store.Import(new N3Reader(File.OpenText(statesLocation)));

private static void SetNewInput(Entity newInput)
Resource[] currentInput = store.SelectObjects(theSystem, hasInput);
Statement input = new Statement(theSystem, hasInput, Input1);
store.Remove(new Statement(theSystem, hasInput, currentInput[0]));
store.Add(new Statement(theSystem, hasInput, newInput));
Resource[] subsequentState = store.SelectObjects(Machine1, isInState);
Statement newState = new Statement(Machine1, isInState, subsequentState[0]);
store.Replace(new Statement(Machine1, isInState, null), newState);

The task was simple – I wanted to set the state machine up in state :S1 with input :INil, then put input :I1 in, and see the state change from :S1 to :S2. In doing this I am trying to do something that is a little at odds with the expressed intention of ontologies. They are more static declarations of a body of knowledge as much as a specification for a dynamically changing body of facts. What that means is that they are additive – the frameworks and reasoners allow you to add to a body of knowledge. That makes reuse and trust possible on the semantic web[1, 2]. If I can take your ontology and change it to mean something other than what you intended then no guarantees can be made about the result. The ontology should stand alone – if you want to base some data on it, that’s up to you, and you will have to manage it. In practical terms, that means you have to manually change the entries for the input and the states as they change. What the ontology adds is a framework for representing the data, and a set of rules for working out what the next state should be. That’s still powerful, but I wonder how well it would scale.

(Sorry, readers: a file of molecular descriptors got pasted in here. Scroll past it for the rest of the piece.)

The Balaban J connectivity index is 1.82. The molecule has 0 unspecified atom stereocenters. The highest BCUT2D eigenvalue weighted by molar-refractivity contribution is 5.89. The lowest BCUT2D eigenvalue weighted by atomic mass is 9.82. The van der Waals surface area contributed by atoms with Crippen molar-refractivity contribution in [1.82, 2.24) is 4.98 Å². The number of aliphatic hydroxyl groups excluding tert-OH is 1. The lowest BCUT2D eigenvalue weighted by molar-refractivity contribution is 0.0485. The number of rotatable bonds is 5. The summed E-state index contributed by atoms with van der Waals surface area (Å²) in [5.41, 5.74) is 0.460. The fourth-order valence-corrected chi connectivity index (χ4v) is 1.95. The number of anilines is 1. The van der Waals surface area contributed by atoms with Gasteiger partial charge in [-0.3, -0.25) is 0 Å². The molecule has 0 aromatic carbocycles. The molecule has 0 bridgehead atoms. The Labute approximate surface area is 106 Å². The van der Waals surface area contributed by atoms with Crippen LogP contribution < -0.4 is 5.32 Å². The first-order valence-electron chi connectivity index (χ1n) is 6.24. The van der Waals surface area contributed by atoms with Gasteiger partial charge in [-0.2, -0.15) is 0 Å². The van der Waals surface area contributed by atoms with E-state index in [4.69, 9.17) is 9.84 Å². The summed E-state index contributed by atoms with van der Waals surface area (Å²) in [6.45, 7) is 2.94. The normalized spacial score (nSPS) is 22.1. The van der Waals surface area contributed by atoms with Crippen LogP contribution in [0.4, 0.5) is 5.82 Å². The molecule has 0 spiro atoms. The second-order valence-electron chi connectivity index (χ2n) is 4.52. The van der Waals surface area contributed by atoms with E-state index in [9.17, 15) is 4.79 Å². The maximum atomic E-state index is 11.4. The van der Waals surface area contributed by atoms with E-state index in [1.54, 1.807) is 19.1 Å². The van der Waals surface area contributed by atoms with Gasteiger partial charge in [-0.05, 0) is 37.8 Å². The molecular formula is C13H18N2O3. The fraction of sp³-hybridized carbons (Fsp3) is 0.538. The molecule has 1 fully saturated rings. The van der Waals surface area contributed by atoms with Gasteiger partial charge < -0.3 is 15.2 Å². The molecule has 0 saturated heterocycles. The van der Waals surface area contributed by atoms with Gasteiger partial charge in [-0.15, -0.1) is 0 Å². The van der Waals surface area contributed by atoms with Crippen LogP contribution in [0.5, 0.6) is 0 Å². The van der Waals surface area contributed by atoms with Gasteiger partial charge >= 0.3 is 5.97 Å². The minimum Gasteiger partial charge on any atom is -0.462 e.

What to notice

There are a few things in here that you should pay very close attention to if you want to write a semantic web application of your own using SemWeb. Firstly, the default namespace definition in the ontology and rules definition files. Generally, the examples of N3 files on the W3C site use the following format to specify the default namespace of a file: